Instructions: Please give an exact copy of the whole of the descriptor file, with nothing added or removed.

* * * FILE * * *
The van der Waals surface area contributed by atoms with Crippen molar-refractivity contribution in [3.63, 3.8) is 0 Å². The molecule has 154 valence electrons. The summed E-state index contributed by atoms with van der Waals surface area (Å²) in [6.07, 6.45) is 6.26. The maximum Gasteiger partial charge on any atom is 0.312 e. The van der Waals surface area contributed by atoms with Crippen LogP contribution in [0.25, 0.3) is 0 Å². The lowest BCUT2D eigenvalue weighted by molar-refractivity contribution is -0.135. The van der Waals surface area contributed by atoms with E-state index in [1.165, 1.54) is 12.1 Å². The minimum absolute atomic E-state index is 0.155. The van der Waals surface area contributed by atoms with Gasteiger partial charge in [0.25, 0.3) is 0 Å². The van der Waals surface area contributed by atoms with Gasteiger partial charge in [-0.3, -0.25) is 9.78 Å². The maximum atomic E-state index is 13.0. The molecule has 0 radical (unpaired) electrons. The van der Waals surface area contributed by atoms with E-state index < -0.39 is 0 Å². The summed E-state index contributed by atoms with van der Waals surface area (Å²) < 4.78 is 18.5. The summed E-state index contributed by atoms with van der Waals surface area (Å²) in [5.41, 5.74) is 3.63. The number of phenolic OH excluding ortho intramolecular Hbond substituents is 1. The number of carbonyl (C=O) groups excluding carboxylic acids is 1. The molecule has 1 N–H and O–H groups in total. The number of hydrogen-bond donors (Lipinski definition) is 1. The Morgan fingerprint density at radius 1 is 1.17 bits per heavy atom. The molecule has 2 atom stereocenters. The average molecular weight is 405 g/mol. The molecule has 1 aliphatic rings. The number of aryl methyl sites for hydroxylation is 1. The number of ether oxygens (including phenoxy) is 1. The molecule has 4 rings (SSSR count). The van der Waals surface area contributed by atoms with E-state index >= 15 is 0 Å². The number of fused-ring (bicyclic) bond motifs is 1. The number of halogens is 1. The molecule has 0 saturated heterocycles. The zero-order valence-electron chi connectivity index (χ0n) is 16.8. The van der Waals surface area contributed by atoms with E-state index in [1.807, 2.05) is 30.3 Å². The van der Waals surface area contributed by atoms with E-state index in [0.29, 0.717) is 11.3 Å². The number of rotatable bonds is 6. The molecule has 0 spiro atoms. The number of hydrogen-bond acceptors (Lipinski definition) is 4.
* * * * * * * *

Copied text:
The van der Waals surface area contributed by atoms with Crippen molar-refractivity contribution in [3.63, 3.8) is 0 Å². The molecule has 154 valence electrons. The summed E-state index contributed by atoms with van der Waals surface area (Å²) in [6.07, 6.45) is 6.26. The maximum Gasteiger partial charge on any atom is 0.312 e. The van der Waals surface area contributed by atoms with Crippen LogP contribution in [0.25, 0.3) is 0 Å². The lowest BCUT2D eigenvalue weighted by molar-refractivity contribution is -0.135. The van der Waals surface area contributed by atoms with E-state index in [1.165, 1.54) is 12.1 Å². The minimum absolute atomic E-state index is 0.155. The van der Waals surface area contributed by atoms with Gasteiger partial charge in [0.25, 0.3) is 0 Å². The van der Waals surface area contributed by atoms with Gasteiger partial charge in [-0.3, -0.25) is 9.78 Å². The maximum atomic E-state index is 13.0. The molecule has 0 radical (unpaired) electrons. The van der Waals surface area contributed by atoms with E-state index < -0.39 is 0 Å². The summed E-state index contributed by atoms with van der Waals surface area (Å²) < 4.78 is 18.5. The summed E-state index contributed by atoms with van der Waals surface area (Å²) in [5.41, 5.74) is 3.63. The number of phenolic OH excluding ortho intramolecular Hbond substituents is 1. The number of carbonyl (C=O) groups excluding carboxylic acids is 1. The molecule has 1 N–H and O–H groups in total. The number of hydrogen-bond donors (Lipinski definition) is 1. The Morgan fingerprint density at radius 1 is 1.17 bits per heavy atom. The molecule has 2 atom stereocenters. The average molecular weight is 405 g/mol. The molecule has 1 aliphatic rings. The number of aryl methyl sites for hydroxylation is 1. The number of ether oxygens (including phenoxy) is 1. The molecule has 4 rings (SSSR count). The van der Waals surface area contributed by atoms with E-state index >= 15 is 0 Å². The number of fused-ring (bicyclic) bond motifs is 1. The number of halogens is 1. The molecule has 0 saturated heterocycles. The zero-order valence-electron chi connectivity index (χ0n) is 16.8. The van der Waals surface area contributed by atoms with E-state index in [1.807, 2.05) is 30.3 Å². The van der Waals surface area contributed by atoms with E-state index in [0.29, 0.717) is 11.3 Å². The number of rotatable bonds is 6. The molecule has 0 spiro atoms. The number of hydrogen-bond acceptors (Lipinski definition) is 4.